Can Cats and Dogs Get Along?

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There comes a time in (almost) every animal-loving household when a cat meets dog. Or is it dog meets cat? Cats and dogs are so often portrayed as mortal enemies, but they will even be the simplest of friends in reality!


A few factors will enter whether your household is one among harmony or frenzied chasing, hissing, scratching, and maybe a bloody nose or two.


I grew up with cats and dogs. We had a kitten that might "nurse" on our poodle (not really!) and afterwards a Sheltie named Bonny who got alongside all cats so well we even named a kitten Clyde.


Currently, we have a young Shetland sheepdog who will mercilessly chase and torment the cats if left to her own devices. So, I even have learned that each one animal and every one household are different.


Be The Cat

Here may be a peek into the psyche of a cat being introduced to a dog: "Oh, bother. what's that thing? it's looking straight at me. Why is it so bent me? Is it getting to attack me? This cannot be good! Maybe if I ignore it, it'll get away ."


The Dogs Perspective

The dog, of course, comes from an entirely different world! He's thinking, "Oh boy, oh boy, a friend! Yipee, lets play chase together! Let me smell you! you'll smell me! Betcha can't catch me! a lover , a friend!"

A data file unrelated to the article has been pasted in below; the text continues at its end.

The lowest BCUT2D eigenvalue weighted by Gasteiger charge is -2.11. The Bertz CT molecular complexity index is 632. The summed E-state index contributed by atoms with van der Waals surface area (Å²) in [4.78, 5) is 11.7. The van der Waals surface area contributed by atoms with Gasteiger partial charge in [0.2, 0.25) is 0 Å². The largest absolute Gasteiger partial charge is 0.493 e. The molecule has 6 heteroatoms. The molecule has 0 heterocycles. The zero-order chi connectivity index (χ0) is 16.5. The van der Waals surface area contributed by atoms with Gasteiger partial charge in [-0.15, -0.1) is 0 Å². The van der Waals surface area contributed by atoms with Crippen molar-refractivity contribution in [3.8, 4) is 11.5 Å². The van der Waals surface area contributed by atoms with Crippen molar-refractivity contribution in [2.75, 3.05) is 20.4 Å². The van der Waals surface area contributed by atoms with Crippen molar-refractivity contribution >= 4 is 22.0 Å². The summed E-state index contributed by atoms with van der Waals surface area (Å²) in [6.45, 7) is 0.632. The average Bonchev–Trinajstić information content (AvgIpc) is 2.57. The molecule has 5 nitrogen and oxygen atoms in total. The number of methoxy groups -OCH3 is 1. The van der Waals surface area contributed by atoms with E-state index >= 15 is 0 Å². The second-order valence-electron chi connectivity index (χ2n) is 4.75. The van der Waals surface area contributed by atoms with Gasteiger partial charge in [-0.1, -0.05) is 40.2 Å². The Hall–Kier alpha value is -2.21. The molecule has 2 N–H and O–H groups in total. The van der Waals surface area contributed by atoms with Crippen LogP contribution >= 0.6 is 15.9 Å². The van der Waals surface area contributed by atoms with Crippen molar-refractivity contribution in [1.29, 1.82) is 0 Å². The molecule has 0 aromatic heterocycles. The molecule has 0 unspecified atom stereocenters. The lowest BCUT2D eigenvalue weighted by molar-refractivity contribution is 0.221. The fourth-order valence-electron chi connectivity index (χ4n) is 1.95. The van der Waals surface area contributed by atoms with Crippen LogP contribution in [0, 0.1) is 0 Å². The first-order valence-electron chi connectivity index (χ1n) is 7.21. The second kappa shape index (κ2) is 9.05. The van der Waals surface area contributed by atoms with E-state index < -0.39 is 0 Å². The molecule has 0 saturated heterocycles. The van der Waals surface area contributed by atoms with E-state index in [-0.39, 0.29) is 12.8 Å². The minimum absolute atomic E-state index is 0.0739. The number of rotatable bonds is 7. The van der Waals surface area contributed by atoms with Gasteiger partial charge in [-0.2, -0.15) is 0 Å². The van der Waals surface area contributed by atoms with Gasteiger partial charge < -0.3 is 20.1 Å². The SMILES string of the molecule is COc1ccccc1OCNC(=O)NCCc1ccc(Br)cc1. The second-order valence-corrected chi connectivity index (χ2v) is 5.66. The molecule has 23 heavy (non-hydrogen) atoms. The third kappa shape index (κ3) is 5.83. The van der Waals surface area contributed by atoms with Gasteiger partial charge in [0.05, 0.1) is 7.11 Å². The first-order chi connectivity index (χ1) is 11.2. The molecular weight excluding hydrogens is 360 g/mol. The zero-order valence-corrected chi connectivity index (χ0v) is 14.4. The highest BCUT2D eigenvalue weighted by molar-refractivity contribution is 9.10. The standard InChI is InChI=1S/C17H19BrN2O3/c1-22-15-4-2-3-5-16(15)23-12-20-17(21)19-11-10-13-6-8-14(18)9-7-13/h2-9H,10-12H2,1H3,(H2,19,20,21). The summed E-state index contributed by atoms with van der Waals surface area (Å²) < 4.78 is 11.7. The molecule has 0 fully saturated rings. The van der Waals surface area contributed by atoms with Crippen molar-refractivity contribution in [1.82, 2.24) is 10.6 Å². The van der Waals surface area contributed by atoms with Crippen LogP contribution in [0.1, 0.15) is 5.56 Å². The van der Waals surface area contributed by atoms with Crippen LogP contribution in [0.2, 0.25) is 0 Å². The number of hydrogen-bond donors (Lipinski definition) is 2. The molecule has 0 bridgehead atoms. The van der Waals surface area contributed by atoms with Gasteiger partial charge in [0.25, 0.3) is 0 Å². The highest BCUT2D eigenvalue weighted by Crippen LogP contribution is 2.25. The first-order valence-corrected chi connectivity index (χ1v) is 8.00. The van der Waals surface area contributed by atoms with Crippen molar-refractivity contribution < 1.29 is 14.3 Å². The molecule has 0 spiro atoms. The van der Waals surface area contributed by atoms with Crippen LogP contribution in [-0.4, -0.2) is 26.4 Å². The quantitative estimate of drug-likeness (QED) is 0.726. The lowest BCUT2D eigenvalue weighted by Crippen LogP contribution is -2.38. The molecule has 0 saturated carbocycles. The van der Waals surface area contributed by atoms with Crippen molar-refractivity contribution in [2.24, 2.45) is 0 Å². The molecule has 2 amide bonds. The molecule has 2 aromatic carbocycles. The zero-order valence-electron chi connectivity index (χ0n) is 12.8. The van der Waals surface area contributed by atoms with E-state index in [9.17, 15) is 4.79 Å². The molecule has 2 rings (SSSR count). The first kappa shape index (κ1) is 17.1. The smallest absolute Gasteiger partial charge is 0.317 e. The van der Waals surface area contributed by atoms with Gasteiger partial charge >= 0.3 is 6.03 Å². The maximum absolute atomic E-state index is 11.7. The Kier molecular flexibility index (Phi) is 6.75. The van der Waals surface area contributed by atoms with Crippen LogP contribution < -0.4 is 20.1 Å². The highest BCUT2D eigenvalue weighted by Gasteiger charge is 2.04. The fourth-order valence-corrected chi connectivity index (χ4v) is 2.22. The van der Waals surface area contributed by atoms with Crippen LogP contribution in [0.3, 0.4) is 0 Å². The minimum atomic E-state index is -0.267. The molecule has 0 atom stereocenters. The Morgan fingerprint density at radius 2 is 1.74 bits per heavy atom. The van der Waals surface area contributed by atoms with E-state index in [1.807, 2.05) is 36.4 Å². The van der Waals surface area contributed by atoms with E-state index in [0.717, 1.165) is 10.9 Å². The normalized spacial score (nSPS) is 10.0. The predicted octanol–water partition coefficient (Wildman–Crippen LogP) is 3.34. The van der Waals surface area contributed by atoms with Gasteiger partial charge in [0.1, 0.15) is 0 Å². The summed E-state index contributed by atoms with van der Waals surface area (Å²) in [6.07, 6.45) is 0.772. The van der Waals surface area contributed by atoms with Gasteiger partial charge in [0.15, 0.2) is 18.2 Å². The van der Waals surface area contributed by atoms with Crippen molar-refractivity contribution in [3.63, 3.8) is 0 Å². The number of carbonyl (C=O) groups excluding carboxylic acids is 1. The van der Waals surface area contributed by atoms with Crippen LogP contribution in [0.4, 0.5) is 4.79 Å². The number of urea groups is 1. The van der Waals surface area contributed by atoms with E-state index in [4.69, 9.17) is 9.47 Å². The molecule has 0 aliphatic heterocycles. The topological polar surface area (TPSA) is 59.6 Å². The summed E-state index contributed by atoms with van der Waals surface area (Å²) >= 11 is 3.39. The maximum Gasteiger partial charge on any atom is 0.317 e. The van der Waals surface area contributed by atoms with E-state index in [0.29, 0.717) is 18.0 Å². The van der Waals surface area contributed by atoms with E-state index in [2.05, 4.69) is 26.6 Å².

So, how well cats and dogs can get along features a lot to try to with how well the dog can contain himself. If he's tired of the cat, probably nothing more will come of it. If he must chase, and doesn't learn his lesson when he gets cuffed on the nose, you'll be wanting to intervene.


The last item you would like is for either pet to become depressed or feel they've lost your affections. If your cat can't come to you for pets and snuggles because that dog is usually blocking the way, she will become stressed quickly. An equivalent is real if she not has run of the house if she can't get to her litter box, food, or favourite sleeping spot.


This could show up within cat aggression, litter box issues, or several other common cat behaviour problems. So what to do? Some training is so as . you cannot train a cat to let a dog sniff her, paw her or bark at her. But you'll prepare a dog to be more polite.


For puppies and young, energetic dogs, this might mean keeping them separated for a short time. After all, your pup is learning the ropes when it involves many things. And a bit like very young human children, he doesn't possess self-control yet.


He does have a strong desire to please you, though. So use it to your advantage and praise him whenever he can let the catwalk by without trying to pounce on her.


Also, never allow chasing. The dog should be firmly reminded that this is often undesirable. He may have to be separated for a touch.


Older cats and dogs are often slowly introduced and typically coexist without much fuss. Some cats are quiet easy-going. And a few dogs don't care about cats. If this is often the case, you're all set! Otherwise, a gentle introduction and the assurance that every pet features a safe place will help. Who knows, maybe they will be the best buds in the future!

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